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The Moth-Eaten Lung

Lung Adenocarcinoma with Cavitating Miliary intrapulmonary Carcinomatosis
  • Chor-Kuan Lim
    Correspondence
    Address for correspondence: Chor-Kuan Lim, MD, Division of Chest Medicine, Department of Internal Medicine, Far Eastern Memorial Hospital, No. 21, Section 2, Nanya South Road, Banciao District, New Taipei City 220, Taiwan
    Affiliations
    Division of Chest Medicine, Department of Internal Medicine, Far Eastern Memorial Hospital, New Taipei City, Taiwan
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      CASE PRESENTATION

      A 64-year-old man of Asian descent presented to our clinic because of dry cough and shortness of breath for 2 months. He was a never-smoker and denied tuberculosis exposure. His chest radiography showed diffuse miliary nodules distributed at bilateral lungs. The computed tomography of chest showed a 2.5-cm nodule at the superior segment of right lower lung and widespread of cavitating and noncavitating miliary nodules at bilateral lungs (Fig. 1). A diagnosis of stage IV lung adenocarcinoma with EGFR exon-19 deletion mutation was made.
      Figure thumbnail gr1
      FIGURE 1Chest computed tomography showed a 2.5-cm nodule at superior segment of right lower lung and widespread of cavitating and noncavitating miliary nodules at bilateral lung.
      The patient was treated with afatinib 40 mg per day. On afatinib treatment at 3 months, the chest computed tomography showed shrinkage of the main tumor and regression of the cavitating and noncavitating miliary nodules (Fig. 2). The patient is currently undergoing afatinib treatment with good partial response.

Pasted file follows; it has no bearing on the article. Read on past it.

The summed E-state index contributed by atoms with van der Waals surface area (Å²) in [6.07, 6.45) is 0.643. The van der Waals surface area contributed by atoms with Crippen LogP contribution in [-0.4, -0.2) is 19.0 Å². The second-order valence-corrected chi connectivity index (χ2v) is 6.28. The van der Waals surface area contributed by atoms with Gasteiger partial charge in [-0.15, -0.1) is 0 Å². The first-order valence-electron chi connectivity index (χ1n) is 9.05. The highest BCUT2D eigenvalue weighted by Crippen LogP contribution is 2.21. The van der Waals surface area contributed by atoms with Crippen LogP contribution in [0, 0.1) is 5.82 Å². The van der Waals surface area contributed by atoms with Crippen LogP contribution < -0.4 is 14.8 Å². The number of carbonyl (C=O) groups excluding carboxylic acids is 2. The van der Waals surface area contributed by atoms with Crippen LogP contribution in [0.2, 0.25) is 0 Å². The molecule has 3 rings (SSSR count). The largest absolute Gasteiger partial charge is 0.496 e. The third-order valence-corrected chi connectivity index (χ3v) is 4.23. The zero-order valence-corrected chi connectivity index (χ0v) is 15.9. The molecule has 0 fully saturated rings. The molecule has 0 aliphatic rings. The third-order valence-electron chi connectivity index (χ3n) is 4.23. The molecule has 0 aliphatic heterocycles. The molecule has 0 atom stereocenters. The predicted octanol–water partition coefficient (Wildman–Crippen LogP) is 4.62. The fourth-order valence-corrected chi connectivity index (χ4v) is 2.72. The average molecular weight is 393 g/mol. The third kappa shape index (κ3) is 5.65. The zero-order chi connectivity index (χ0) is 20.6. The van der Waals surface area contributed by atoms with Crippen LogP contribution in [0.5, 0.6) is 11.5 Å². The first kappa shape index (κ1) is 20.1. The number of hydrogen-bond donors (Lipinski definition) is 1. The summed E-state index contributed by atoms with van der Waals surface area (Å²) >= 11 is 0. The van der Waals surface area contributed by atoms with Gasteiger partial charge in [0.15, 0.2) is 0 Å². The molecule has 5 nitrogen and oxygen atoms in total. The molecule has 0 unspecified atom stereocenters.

Figure thumbnail gr2
      FIGURE 2On afatinib treatment at 3 months, the main tumor decreased in size, and the cavitating and noncavitating miliary nodules regressed.
      Lung is frequently a metastatic site for non–small-cell lung cancer. It can present as multiple lung nodules, lymphade-nopathy, and effusion on chest imaging.
      • Marom EM
      • Patz Jr, EF
      • Swensen SJ
      Radiologic findings of bronchogenic carcinoma with pulmonary metastases at presentation.
      Nevertheless, lung cancer with cavitating miliary carcinomatosis is extremely uncommon. It indicates a hematogenous dissemination of cancer cells and usually carries a rapidly fatal clinical course.
      • Hansell DM
      • Bankier AA
      • MacMahon H
      • McLoud TC
      • Müller NL
      • Remy J
      Fleischner Society: glossary of terms for thoracic imaging.
      • Umeki S
      Association of miliary lung metastases and bone metastases in bronchogenic carcinoma.
      Interestingly, this patient population has been shown to harbor a higher rate of adenocarcinoma and EGFR mutation, especially EGFR exon-19 deletion mutation.
      • Wu SG
      • Hu FC
      • Chang YL
      • et al.
      Frequent EGFR mutations in non-small cell lung cancer presenting with miliary intrapulmonary carcinomatosis.

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